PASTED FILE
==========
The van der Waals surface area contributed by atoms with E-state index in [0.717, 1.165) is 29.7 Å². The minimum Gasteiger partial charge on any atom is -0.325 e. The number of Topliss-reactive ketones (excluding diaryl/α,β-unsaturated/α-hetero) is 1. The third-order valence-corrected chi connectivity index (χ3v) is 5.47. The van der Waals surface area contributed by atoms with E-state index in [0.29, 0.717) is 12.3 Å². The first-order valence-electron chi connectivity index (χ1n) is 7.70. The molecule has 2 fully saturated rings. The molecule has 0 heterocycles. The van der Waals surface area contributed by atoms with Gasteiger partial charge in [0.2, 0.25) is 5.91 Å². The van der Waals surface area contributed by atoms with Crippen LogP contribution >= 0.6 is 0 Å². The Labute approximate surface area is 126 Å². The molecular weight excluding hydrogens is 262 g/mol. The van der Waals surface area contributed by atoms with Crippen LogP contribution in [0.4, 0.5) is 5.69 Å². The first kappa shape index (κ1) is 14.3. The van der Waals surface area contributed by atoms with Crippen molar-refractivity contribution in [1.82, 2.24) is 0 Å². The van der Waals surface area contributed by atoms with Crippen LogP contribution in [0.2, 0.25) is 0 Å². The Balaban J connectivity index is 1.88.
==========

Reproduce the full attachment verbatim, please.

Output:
The van der Waals surface area contributed by atoms with E-state index in [0.717, 1.165) is 29.7 Å². The minimum Gasteiger partial charge on any atom is -0.325 e. The number of Topliss-reactive ketones (excluding diaryl/α,β-unsaturated/α-hetero) is 1. The third-order valence-corrected chi connectivity index (χ3v) is 5.47. The van der Waals surface area contributed by atoms with E-state index in [0.29, 0.717) is 12.3 Å². The first-order valence-electron chi connectivity index (χ1n) is 7.70. The molecule has 2 fully saturated rings. The molecule has 0 heterocycles. The van der Waals surface area contributed by atoms with Gasteiger partial charge in [0.2, 0.25) is 5.91 Å². The van der Waals surface area contributed by atoms with Crippen LogP contribution >= 0.6 is 0 Å². The Labute approximate surface area is 126 Å². The molecular weight excluding hydrogens is 262 g/mol. The van der Waals surface area contributed by atoms with Crippen LogP contribution in [0.4, 0.5) is 5.69 Å². The first kappa shape index (κ1) is 14.3. The van der Waals surface area contributed by atoms with Crippen molar-refractivity contribution in [1.82, 2.24) is 0 Å². The van der Waals surface area contributed by atoms with Crippen LogP contribution in [0.2, 0.25) is 0 Å². The Balaban J connectivity index is 1.88.